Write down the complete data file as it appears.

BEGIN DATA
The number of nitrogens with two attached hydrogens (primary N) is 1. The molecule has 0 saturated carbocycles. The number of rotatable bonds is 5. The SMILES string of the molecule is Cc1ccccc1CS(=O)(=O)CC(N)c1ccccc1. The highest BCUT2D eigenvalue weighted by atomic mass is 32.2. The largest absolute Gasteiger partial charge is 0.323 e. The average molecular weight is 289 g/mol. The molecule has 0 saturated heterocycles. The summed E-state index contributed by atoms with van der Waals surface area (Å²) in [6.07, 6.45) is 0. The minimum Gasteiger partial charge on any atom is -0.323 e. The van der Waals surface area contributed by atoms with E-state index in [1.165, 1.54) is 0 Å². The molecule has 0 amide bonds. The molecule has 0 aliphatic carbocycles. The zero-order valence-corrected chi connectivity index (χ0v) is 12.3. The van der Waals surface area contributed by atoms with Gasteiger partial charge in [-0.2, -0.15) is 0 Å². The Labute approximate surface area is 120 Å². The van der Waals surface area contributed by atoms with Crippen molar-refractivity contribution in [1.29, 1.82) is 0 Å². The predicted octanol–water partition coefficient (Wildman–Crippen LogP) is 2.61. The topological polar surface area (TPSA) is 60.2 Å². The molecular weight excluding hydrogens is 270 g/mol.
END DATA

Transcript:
The number of nitrogens with two attached hydrogens (primary N) is 1. The molecule has 0 saturated carbocycles. The number of rotatable bonds is 5. The SMILES string of the molecule is Cc1ccccc1CS(=O)(=O)CC(N)c1ccccc1. The highest BCUT2D eigenvalue weighted by atomic mass is 32.2. The largest absolute Gasteiger partial charge is 0.323 e. The average molecular weight is 289 g/mol. The molecule has 0 saturated heterocycles. The summed E-state index contributed by atoms with van der Waals surface area (Å²) in [6.07, 6.45) is 0. The minimum Gasteiger partial charge on any atom is -0.323 e. The van der Waals surface area contributed by atoms with E-state index in [1.165, 1.54) is 0 Å². The molecule has 0 amide bonds. The molecule has 0 aliphatic carbocycles. The zero-order valence-corrected chi connectivity index (χ0v) is 12.3. The van der Waals surface area contributed by atoms with Gasteiger partial charge in [-0.2, -0.15) is 0 Å². The Labute approximate surface area is 120 Å². The van der Waals surface area contributed by atoms with Crippen molar-refractivity contribution in [1.29, 1.82) is 0 Å². The predicted octanol–water partition coefficient (Wildman–Crippen LogP) is 2.61. The topological polar surface area (TPSA) is 60.2 Å². The molecular weight excluding hydrogens is 270 g/mol.